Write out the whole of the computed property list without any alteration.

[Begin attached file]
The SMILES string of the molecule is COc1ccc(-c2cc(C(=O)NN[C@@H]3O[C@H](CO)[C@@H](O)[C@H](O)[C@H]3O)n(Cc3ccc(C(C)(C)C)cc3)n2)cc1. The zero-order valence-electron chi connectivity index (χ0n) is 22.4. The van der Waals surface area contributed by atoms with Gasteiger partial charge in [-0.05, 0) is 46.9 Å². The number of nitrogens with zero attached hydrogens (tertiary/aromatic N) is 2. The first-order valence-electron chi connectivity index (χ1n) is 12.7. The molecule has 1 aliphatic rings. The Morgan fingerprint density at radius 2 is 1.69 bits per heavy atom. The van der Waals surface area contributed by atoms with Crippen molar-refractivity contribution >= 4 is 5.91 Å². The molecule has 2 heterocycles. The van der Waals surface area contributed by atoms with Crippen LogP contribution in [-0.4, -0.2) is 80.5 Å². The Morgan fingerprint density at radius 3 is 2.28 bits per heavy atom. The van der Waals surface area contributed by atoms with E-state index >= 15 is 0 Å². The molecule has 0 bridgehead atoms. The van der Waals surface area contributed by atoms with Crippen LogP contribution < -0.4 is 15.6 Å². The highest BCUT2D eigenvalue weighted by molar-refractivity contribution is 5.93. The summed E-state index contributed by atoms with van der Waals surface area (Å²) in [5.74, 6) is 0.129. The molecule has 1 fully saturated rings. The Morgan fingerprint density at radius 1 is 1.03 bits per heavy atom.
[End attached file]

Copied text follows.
The SMILES string of the molecule is COc1ccc(-c2cc(C(=O)NN[C@@H]3O[C@H](CO)[C@@H](O)[C@H](O)[C@H]3O)n(Cc3ccc(C(C)(C)C)cc3)n2)cc1. The zero-order valence-electron chi connectivity index (χ0n) is 22.4. The van der Waals surface area contributed by atoms with Gasteiger partial charge in [-0.05, 0) is 46.9 Å². The number of nitrogens with zero attached hydrogens (tertiary/aromatic N) is 2. The first-order valence-electron chi connectivity index (χ1n) is 12.7. The molecule has 1 aliphatic rings. The Morgan fingerprint density at radius 2 is 1.69 bits per heavy atom. The van der Waals surface area contributed by atoms with Crippen molar-refractivity contribution >= 4 is 5.91 Å². The molecule has 2 heterocycles. The van der Waals surface area contributed by atoms with Crippen LogP contribution in [-0.4, -0.2) is 80.5 Å². The Morgan fingerprint density at radius 3 is 2.28 bits per heavy atom. The van der Waals surface area contributed by atoms with E-state index >= 15 is 0 Å². The molecule has 0 bridgehead atoms. The van der Waals surface area contributed by atoms with Crippen LogP contribution < -0.4 is 15.6 Å². The highest BCUT2D eigenvalue weighted by molar-refractivity contribution is 5.93. The summed E-state index contributed by atoms with van der Waals surface area (Å²) in [5.74, 6) is 0.129. The molecule has 1 fully saturated rings. The Morgan fingerprint density at radius 1 is 1.03 bits per heavy atom.